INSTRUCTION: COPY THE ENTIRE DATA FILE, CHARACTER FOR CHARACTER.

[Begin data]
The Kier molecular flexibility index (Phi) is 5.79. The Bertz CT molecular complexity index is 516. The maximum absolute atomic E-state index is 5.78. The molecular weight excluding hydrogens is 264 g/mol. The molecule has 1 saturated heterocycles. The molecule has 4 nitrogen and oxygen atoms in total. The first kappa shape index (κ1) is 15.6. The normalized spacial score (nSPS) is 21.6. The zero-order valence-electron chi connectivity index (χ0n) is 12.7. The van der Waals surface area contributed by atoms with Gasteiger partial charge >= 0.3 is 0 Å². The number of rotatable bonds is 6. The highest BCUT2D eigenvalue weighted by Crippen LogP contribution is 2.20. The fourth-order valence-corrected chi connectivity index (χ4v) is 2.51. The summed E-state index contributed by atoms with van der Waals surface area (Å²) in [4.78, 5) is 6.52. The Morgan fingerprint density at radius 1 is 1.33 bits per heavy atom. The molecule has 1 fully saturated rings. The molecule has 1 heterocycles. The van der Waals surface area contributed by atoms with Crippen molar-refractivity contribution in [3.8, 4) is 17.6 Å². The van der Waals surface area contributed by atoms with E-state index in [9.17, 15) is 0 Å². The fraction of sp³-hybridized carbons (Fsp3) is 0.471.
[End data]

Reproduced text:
The Kier molecular flexibility index (Phi) is 5.79. The Bertz CT molecular complexity index is 516. The maximum absolute atomic E-state index is 5.78. The molecular weight excluding hydrogens is 264 g/mol. The molecule has 1 saturated heterocycles. The molecule has 4 nitrogen and oxygen atoms in total. The first kappa shape index (κ1) is 15.6. The normalized spacial score (nSPS) is 21.6. The zero-order valence-electron chi connectivity index (χ0n) is 12.7. The van der Waals surface area contributed by atoms with Gasteiger partial charge >= 0.3 is 0 Å². The number of rotatable bonds is 6. The highest BCUT2D eigenvalue weighted by Crippen LogP contribution is 2.20. The fourth-order valence-corrected chi connectivity index (χ4v) is 2.51. The summed E-state index contributed by atoms with van der Waals surface area (Å²) in [4.78, 5) is 6.52. The Morgan fingerprint density at radius 1 is 1.33 bits per heavy atom. The molecule has 1 fully saturated rings. The molecule has 1 heterocycles. The van der Waals surface area contributed by atoms with Crippen molar-refractivity contribution in [3.8, 4) is 17.6 Å². The van der Waals surface area contributed by atoms with E-state index in [9.17, 15) is 0 Å². The fraction of sp³-hybridized carbons (Fsp3) is 0.471.